American Securities Capital Partners has purchased Press Ganey Associates Inc. , a health care survey and services company, from its founders for a purchase price of more than $100 million, according to a source close to the deal.
The debt-to-equity split was roughly 50% to 50%, according to Glenn Kaufman, a managing director with American Securities. Antares Capital Corp. and Madison Capital Fundingcontributed $58 million in senior bank notes to the deal.
“All our transactions are structured [solely] with senior debt,” said Kaufman. “It gives the target more flexibility to operate and simplifies the closing process. With mezzanine debt, the question is: ?Are you focused on the leverage or on the operations of the target company?? We are doing the latter.”
The remainder of the purchase price was in the form of equity, the bulk of which derived from American Securities Partners III, a $650 million fund closed in July 2001. According to Kaufman, the fund is between 40% and 45% invested, having made five investments to date. The fund does allow for co-investments, as evident by the minority stakes held by Press Ganey management and its founders.
Dresner Investment Services, a Chicago-based intermediary and part of Dresner Co., introduced ASCP to the sellers. “About a year ago [the founders] got serious about selling, and through an auction picked ASCP in May,” said a spokesman for Press Ganey. “We interviewed several private equity firms, but there was no bidding war. There was a connection between [CEO Melvin] Hall and the ASCP people.”
Hall has been with Press Ganey for 10 years, and since 1997 has served as CEO, after founders Irwin Press and Rodney F. Ganey stepped away from the day-to-day operations.
Founded in 1985 and headquartered in South Bend, Ind., Press Ganey creates patient satisfaction surveys. Press and Ganey were previously professors of anthropology and sociology, respectively, at Notre Dame, and have developed 25 separate surveys used in approximately 30% of all domestic hospitals and 40% of hospitals with more than 100 beds. “They had their entire portfolio of investments in this operation, were both retired from Notre Dame, and wanted to diversify their holdings,” said the company spokesman, in describing the cash-out. Both Ganey and Press are still stockholders in the company and maintain positions on the board of directors. Despite an already substantial hold on the hospital survey sector, Kaufman sees immediate opportunities for organic growth.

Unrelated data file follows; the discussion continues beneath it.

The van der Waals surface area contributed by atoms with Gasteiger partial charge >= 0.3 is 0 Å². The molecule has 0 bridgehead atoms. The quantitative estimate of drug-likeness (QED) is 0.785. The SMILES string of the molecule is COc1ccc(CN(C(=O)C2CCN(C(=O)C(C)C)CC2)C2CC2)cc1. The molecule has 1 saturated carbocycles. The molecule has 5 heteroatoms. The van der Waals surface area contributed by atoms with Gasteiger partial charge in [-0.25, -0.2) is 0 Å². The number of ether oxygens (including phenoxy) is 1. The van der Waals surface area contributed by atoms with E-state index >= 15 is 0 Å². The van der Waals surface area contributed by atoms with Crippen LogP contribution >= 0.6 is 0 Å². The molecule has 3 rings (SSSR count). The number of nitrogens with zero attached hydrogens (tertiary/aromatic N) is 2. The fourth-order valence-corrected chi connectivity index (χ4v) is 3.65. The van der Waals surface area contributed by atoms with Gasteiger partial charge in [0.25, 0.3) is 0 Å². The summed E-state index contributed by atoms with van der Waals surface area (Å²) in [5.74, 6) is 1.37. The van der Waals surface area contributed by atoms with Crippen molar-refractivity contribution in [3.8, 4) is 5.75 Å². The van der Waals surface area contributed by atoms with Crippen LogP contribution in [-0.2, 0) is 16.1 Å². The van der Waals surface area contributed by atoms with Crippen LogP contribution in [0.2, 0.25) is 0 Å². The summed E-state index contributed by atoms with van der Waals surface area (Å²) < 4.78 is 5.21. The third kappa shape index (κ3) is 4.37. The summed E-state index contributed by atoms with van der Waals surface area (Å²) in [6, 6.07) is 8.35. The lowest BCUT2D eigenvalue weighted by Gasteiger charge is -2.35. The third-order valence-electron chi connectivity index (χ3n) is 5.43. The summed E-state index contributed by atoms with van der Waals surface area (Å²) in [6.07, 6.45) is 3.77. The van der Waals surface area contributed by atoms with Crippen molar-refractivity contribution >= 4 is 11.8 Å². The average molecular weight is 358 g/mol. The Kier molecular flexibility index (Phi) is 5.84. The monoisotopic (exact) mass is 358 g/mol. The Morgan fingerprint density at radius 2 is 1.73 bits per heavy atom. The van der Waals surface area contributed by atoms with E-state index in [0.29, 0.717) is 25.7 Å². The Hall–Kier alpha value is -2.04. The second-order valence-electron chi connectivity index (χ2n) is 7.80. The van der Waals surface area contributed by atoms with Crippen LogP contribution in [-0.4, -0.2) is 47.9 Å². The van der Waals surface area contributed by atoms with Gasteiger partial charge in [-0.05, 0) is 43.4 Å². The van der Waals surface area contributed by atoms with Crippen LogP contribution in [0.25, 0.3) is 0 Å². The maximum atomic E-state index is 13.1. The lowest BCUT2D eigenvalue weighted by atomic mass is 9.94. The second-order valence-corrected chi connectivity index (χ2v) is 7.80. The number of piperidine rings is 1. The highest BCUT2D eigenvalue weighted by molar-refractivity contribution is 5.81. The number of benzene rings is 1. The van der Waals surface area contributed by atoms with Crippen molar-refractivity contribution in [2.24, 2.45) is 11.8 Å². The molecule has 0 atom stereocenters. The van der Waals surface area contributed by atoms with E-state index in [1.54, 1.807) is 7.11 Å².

“We think the business has the opportunity to extend its reach into other health care verticals, including nursing homes, private medical practices and outpatient clinics.” Kaufman also said there are no planned changes to management or the 350 employees. “There is a huge base of intellectual capital. They create the surveys, customize to the needs of specific customers, fulfill the survey, compile and analyze the results and provide specific and comparative data for customers,” he said. “They fulfill the most basic and fundamental part of the hospital program?to improve operations.”